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Added reference to the paper
Paul Blain Levy, Formulating Categorical Concepts using Classes, arXiv:1801.08528
What kind of properties can we expect from the “category” of classes in ZFC? In general, power objects do not exist because of Russell’s paradox, but what about (co)limits (not necessarily small) and exponentials?
It’s a model of algebraic set theory.
Dmitri, the category of classes is a pretopos (you can perform first-order logic internally). Exponentials are of course problematic unless one plays games with universes.
To expand on my comment: you have a Boolean pretopos with a subobject classifier, and sets are exponentiable. More generally, I think dependent product exists along maps whose fibres are sets. You can define finite coproducts by taking the disjunction of the formulas defining the sets. Taking infinite coproducts requires infinite disjunctions. Essentially one is using Separation and carving out a subclass of $V$, so need to be able to express the condition to be in the colimit you’re constructing using first-order logic, or whatever you wish to use.
Here is an old M.SE question of mine on the issue. In particular, I eventually found this source that lays things out nicely.
For equivalence relations, if we think of them as internal groupoids in the category of ZF-classes (no choice necessary here), then Scott’s trick cooks up a subgroupoid that is weakly equivalent, and such that each orbit consists of a set. This then has a quotient, for instance because the resulting equivalence relation is classified via a function to the power class of subsets, and the image of this function is a quotient of the new equivalence relation, and hence of the old one. I’m not sure it’s a Boolean vs Heyting thing, but it might manifest itself via the indexing of the cumulative hierarchy, which is what Scott’s trick relies on.
More subtle is if one can generate an equivalence relation from a general (wlog symmetric reflexive) relation. This relies I think on knowing that one can take countable nested unions of subclasses of a fixed class. I’m not sure how to do this.
Re #3: algebraic set theory.
Am I correct that classes in ZFC admit all small colimits, via Scott’s trick? What about small limits?
On a second thought, the notion of a small diagram D:I→Class of classes must be defined carefully. I guess one could say that we have a map of classes T→Ob(I), with the fiber over i∈I being the value of D(i). This essentially postulates the existence of small coproducts by definition.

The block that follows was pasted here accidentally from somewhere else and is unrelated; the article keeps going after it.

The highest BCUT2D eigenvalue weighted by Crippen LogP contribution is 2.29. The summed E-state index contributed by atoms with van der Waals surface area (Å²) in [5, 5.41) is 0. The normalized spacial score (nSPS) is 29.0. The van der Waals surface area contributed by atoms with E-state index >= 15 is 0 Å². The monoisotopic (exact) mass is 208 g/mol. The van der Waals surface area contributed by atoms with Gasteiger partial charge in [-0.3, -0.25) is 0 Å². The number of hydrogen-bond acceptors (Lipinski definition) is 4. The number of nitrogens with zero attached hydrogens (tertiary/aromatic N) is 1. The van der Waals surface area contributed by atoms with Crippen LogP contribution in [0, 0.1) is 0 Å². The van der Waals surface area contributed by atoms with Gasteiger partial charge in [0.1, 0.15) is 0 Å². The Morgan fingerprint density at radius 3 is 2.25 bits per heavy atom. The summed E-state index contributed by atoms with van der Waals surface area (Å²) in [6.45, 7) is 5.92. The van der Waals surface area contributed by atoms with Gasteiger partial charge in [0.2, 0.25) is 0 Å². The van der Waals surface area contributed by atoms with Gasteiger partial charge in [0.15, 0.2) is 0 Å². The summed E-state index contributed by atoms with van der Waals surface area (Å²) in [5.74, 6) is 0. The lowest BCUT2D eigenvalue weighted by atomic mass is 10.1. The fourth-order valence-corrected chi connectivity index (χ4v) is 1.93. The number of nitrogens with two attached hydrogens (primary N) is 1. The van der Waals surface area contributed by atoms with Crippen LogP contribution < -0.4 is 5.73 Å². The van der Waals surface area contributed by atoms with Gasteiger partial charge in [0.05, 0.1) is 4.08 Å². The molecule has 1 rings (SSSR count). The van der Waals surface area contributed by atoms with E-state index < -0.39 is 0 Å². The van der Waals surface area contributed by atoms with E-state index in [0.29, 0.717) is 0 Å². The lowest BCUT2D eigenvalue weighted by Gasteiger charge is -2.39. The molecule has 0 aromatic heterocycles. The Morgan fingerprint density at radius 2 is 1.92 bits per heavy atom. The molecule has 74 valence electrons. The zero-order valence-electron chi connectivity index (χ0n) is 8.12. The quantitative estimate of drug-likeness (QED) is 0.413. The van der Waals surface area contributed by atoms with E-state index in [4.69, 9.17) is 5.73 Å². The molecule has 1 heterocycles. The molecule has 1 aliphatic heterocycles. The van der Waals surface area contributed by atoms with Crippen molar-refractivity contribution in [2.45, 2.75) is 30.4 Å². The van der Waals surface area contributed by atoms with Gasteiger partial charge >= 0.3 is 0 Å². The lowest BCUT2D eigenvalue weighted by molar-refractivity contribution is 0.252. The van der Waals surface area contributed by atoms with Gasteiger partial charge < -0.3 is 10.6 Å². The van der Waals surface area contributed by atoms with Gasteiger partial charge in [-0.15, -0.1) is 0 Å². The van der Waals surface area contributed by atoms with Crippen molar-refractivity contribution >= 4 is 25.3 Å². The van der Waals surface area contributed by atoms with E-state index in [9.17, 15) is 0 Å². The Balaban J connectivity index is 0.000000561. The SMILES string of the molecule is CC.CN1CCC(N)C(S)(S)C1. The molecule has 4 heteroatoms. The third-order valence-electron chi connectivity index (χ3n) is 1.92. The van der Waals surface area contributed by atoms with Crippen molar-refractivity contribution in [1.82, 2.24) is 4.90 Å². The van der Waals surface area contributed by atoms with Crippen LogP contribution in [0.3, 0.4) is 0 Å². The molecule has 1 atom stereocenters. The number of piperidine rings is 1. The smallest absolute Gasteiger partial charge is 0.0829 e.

Re #7: I do not understand why the case of arbitrary class relations is different from class equivalence relations. Given a relation R⊂C⨯C, where C is a proper class, we can define another relation S⊂C⨯C by postulating that S(x,y) holds for x,y∈C if there is a subset A⊂C together with a map g:[0,n]→A such that R(g(i),g(i+1)) holds for all i∈[0,n) and g(0)=x, g(n)=y. This defines the transitive closure of any class relation.
@Dmitri I thought of something like that, but wasn’t convinced at the time. Thanks for an independent check. Note that one doesn’t really need the subset $A$, since functions $[0,n]\to C$ are meaningful in ZFC.
Added section on finite colimits of external diagrams. We need to tighten up the claim around Scott’s trick for coequalisers in an arbitrary category of classes. One needs a cumulative hierarchy to make this work, or more generally some stratification into sets with a well-founded indexing class.
Added section on finite colimits of external diagrams. We need to tighten up the claim around Scott’s trick for coequalisers in an arbitrary category of classes. One needs a cumulative hierarchy to make this work, or more generally some stratification into sets with a well-founded indexing class.
added the definition of “class” in type theory as an arbitrary modal operator (isn’t required to be idempotent or monadic) on a set-level type theory which takes sets/types to h-propositions.
Anonymous
added the definition of class in type theory, where the propositions as types interpretation is used.
Anonymous
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